D&C Procedures Were Once Used to Increase Fertility
Approximately 40 years ago, physicians believed that a D&C would help increase a woman’s fertility by making the receptors in her uterus more receptive to the ovum and better able to carry a pregnancy to full term.
However, the practice was abandoned due to the lack of scientific evidence that indicated fertility was increased. However, some researchers believe there may be some merit to the outdated practice.
How a Type of D&C Procedure May Increase Pregnancy Chances
Fertility experts have been using what is known as an ‘endometrial scratch’ to spur fertility. The procedure involves lightly scraping the endometrial lining of the uterus to spur pregnancy.
Research has revealed a nine percent increase in pregnancy after the procedure which raises the percentages to between a 14 and 28 percent chance of achieving pregnancy, according to Sarah Lensen, from the University of Auckland, New Zealand.
What the Experts Say
“There’s some old wives’ tale about waiting for three cycles after a miscarriage to get pregnant again. There was also some old data that perhaps people are more likely to miscarry again if they try immediately after, but that’s all been debunked,” according to says Angela Chaudhari, MD, a gynecologic surgeon and assistant professor in the Department of Obstetrics and Gynecology at Northwestern University Feinberg School of Medicine in Chicago, Illinois.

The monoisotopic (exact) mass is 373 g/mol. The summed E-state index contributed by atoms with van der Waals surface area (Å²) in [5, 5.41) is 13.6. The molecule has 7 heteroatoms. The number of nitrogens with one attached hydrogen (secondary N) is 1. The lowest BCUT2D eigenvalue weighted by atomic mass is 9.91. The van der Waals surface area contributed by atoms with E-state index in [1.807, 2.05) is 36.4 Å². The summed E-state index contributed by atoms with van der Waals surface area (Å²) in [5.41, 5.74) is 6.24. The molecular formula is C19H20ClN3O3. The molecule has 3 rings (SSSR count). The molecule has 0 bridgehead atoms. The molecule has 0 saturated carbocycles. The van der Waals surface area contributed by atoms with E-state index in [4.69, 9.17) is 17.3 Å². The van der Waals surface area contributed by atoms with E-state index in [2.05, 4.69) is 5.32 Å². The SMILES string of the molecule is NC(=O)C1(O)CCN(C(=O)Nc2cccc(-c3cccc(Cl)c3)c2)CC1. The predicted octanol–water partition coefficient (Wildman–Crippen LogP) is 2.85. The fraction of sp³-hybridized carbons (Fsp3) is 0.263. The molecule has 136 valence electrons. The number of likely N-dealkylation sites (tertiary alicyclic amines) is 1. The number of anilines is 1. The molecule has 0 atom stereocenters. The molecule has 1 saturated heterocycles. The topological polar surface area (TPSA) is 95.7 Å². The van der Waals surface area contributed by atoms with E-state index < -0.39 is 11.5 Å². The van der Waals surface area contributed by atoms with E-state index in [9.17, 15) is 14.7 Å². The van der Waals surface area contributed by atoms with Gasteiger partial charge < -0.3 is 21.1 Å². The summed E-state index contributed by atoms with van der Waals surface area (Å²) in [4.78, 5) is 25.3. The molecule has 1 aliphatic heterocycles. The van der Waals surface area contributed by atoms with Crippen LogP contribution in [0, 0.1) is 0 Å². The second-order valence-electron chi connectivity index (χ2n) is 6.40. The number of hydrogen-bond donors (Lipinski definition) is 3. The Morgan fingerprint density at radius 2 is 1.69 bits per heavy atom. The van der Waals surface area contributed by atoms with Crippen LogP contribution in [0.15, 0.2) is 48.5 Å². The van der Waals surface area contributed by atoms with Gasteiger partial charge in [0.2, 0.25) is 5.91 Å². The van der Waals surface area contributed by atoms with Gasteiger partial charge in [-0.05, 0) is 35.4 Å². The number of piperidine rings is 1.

“For example, let’s say you miscarried, you passed some tissue you didn’t pass at all, so they had to go in, you had a little infection in your uterus, so they did a D&C, and in the process of doing that D&C in a scarred, in an infected uterus, the uterus got scarred. And so that can be the cause of the secondary inability to get pregnant. But for the majority of people who are not old, and they got pregnant easily, and they miscarried, the majority of them, 85% to 90%, will be pregnant again within a year. So not getting pregnant is not normal,” according to Dr. Kirtly Parker Jones at the University of Utah Health and Sciences.
“We cannot really tell whether pregnancies conceived very soon after a miscarriage really do have better outcomes, or whether women (and couples) who conceive quickly following a miscarriage have better outcomes in a subsequent pregnancy than couples who take longer to conceive,” says Julia Shelley, Ph.D, an associate professor at Deakin University, in Burwood, Australia, who co-wrote an editorial accompanying the study.
“If a woman is over 30, then waiting another six months will reduce her chances of getting pregnant at all and increase her chances of having another miscarriage, simply because of the age difference. Our research shows that there is no justification in terms of health reasons for delaying,” according to Dr. Sohinee Bhattacharya, an obstetrician at the University of Aberdeen.
Your chance of getting pregnant after a D&C typically remains the same as prior to the procedure. Although, women who are in their thirties and older face a decline in fertility every month as their age advances towards menopause.
In such cases, waiting longer after a D&C may make it harder to conceive, but the inability to conceive because of advancing age is not caused from the D&C. A D&C is a medical necessity that does not appear to lower your chances of getting pregnant following the procedure.